When developers use Java Swing, they’re able to write applications with graphical user interfaces (GUIs) that have the same look and feel as the platform they’re designed to run on.
For example, what if’ you’re writing an application that will run on the Windows platform? Using Swing, you might design a user interface element, like a menu, to look like those found in Windows.
But that’s not its main attraction. Developers who use Swing say that it also possesses regular Java cross-platform compatibility. This allows your programmers to write applications using Swing that can be deployed in multiple environments without having to rewrite code.
Here’s a brief look at a few impressions of Swing, and what it could offer you:
When Swing, which is part of the Java Foundation Classes, debuted several years ago, one of the main reasons developers began using it was because it allowed them to write programs that could mimic items on the user's operating system. Objects like scroll bars and menus could be made to look like a part of a specific platform, said Todd Sundsted, a Java technology consultant with ComFrame in Birmingham, AL.
“I think the first reason they used it was for acceptance,” Sundsted said. “People could build applications, and someone could actually use those on Windows, and it would look like a native Windows application.”
There are also “pluggable” tool kits to customize the look of applications. Instead of treating it as a monolithic chunk, where look, feel, and functionality are interwoven, Swing allows them to be separated into two pieces.
“What you’ve got is this back-end model that embodies all of its functionality,” Sundsted said. “It says ‘When a button is pressed, do this,’ and then you can plug a kind of overlay with the [right] look and feel into that.”
“So there’s this view layer that shows how things look, and on the back end there’s this model layer that models its functionality.”
Does Swing help you in ways we’ve described here? Does it have any drawbacks? Post a comment below, or send us an e-mail.
Developing in Swing time
Tim Endres, who wrote jCVS as well as other open-source software in Java, said that the amount of time it takes to write applications in Java Swing is significantly less than doing the same thing in C++, for example. As an engineer who runs his own development company, ICE Engineering, Inc., Endres knows the importance of having an application developed quickly.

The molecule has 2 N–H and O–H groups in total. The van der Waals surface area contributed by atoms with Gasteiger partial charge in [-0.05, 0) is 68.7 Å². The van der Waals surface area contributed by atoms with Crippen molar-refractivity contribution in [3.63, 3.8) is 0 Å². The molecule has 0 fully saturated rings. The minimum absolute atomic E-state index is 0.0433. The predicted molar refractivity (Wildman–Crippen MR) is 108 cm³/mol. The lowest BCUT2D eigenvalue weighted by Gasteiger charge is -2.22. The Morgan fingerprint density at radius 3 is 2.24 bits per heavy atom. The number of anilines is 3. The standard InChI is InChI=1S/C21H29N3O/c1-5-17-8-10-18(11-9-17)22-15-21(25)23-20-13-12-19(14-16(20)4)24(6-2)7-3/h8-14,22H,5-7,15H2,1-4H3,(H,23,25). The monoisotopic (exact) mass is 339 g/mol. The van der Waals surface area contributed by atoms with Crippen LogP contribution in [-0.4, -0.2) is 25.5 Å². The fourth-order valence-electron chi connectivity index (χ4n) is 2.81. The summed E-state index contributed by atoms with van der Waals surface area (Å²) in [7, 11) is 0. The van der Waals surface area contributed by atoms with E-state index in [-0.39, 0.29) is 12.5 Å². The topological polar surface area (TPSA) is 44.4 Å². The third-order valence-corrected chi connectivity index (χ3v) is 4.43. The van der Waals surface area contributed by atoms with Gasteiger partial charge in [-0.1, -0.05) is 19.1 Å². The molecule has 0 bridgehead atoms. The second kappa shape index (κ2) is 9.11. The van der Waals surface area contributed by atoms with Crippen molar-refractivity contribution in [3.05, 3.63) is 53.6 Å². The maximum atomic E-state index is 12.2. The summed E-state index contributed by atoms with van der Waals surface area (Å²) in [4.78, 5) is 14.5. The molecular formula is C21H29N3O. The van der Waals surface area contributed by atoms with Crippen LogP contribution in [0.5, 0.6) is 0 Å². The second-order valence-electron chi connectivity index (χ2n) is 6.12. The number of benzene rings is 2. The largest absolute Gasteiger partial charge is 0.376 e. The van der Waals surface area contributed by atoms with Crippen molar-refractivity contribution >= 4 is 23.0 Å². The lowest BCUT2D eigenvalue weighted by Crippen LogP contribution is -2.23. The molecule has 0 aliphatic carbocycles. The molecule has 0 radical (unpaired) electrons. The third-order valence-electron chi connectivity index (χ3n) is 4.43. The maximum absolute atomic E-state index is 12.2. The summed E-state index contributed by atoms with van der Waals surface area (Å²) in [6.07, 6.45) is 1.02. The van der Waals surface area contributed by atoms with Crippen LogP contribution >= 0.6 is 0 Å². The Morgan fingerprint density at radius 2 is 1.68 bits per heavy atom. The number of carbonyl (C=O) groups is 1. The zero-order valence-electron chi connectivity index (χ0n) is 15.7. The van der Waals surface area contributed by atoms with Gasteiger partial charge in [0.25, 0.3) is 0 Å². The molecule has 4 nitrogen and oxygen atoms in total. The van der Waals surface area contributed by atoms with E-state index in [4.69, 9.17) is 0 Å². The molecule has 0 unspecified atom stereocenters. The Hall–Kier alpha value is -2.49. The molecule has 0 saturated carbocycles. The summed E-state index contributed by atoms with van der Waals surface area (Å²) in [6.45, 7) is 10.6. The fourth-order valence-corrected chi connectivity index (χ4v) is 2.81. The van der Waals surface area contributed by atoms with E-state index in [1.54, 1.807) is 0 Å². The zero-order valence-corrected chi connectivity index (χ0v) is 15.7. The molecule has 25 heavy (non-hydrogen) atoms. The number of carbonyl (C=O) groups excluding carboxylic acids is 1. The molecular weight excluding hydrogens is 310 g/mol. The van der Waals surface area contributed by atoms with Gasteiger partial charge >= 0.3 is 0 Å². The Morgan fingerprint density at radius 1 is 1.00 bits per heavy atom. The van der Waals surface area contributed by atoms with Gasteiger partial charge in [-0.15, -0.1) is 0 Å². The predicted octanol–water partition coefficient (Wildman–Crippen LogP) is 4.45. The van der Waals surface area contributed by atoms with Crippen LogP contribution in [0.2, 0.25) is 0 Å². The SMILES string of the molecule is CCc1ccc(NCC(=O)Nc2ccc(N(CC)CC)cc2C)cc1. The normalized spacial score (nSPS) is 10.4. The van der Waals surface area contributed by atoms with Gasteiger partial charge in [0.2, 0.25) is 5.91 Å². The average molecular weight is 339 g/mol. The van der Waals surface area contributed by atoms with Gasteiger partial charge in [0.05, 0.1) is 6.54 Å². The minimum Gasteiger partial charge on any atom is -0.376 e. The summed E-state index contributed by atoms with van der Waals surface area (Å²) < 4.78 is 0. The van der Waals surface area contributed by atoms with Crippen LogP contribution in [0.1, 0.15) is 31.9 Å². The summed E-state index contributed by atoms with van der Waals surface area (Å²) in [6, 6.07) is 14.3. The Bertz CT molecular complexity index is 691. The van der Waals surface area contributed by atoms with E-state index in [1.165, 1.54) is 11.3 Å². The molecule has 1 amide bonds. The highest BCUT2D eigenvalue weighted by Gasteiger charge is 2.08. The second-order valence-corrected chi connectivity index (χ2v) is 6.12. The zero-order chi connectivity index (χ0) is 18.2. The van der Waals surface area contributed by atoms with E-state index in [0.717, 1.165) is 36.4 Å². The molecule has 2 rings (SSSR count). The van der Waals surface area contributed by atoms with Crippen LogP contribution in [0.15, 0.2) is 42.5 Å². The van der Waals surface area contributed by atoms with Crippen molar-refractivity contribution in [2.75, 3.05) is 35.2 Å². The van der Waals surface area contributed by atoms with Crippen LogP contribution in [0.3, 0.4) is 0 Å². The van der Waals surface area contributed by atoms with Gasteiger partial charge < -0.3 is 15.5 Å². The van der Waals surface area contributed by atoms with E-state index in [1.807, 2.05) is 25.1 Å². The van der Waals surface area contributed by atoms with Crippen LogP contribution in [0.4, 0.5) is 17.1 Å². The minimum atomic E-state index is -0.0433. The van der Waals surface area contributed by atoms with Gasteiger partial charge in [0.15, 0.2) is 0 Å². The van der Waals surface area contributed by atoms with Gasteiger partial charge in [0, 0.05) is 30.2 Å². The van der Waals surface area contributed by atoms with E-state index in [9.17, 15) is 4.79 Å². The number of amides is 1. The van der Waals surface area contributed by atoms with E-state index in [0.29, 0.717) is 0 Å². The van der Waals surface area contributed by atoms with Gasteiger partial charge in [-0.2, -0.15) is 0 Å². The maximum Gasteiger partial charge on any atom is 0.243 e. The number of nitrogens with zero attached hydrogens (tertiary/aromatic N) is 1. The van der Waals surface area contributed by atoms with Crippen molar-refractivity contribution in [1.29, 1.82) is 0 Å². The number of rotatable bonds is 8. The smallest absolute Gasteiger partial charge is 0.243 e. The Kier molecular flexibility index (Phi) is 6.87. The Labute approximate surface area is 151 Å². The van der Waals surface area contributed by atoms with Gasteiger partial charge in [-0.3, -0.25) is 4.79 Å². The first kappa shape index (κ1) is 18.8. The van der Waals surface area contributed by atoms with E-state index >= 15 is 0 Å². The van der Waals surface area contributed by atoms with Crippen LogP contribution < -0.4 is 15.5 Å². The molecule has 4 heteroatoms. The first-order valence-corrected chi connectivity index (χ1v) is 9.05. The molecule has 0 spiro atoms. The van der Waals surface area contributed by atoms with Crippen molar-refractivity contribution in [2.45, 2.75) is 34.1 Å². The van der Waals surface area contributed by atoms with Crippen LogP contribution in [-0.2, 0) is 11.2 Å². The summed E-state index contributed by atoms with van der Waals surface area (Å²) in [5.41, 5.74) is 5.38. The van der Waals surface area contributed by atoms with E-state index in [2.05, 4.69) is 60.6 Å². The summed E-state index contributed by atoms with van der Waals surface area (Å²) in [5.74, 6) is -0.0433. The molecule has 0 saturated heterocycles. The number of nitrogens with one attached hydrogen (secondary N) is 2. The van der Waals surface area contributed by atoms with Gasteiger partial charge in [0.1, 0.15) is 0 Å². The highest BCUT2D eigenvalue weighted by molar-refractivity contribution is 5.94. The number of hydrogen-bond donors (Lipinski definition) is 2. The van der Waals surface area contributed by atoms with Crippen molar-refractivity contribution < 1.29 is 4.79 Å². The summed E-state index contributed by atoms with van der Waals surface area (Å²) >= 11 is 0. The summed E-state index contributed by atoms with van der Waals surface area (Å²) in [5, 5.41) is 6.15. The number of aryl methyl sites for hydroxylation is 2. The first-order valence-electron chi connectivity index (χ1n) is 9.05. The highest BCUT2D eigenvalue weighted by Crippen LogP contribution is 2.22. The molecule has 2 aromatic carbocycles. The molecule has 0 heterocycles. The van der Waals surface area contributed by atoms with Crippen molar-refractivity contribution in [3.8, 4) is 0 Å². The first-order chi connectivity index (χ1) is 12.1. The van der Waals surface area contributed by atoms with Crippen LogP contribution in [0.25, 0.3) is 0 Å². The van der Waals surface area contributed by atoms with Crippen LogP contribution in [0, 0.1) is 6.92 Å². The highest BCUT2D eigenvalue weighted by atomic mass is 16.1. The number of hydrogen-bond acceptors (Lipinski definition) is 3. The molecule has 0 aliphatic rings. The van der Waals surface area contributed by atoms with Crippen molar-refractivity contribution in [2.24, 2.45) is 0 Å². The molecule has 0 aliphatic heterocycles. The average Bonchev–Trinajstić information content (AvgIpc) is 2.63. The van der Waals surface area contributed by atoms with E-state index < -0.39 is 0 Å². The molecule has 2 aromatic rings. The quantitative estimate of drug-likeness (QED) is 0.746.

“Companies that are moving towards Swing and Java tend to be implementing internal applications,” Endres said. “They want them rapidly deployed, and they want them maintainable.
Young engineers who are just coming into such an environment, for example, would find that putting together applications would “probably require about half the time to come up to speed on Java Swing as opposed to C++,” Endres said.
While consulting with a trading firm, Endres found that any applications that took more than three months to deploy were “useless.” With Swing, he could get the applications up and running quickly.
“After three months, the trading opportunity disappears,” he said. “Someone [would] come in and say, ‘Well, it [takes] a year and a half to develop and then six months more to make it solid,’ and we would just [have to] pitch that project.”
More on Swing
Some of the most comprehensive information on Swing can be found at the Java.sun Web site . Here are two links to classes on Swing:
You can also find information about Java and Swing at jGuru.com.
There’s no reason not to get exactly what you want from TechRepublic. By becoming a member of the ManagerRepublic’s Virtual Advisory Board, you can help guideour Web site by giving us your opinions onthe topics and features you need as an elite member of the IT manager community.Member responsibilities include:
- Advising TechRepublic on topics of interest
- Evaluating new features
- Building the community to answer the concerns that you have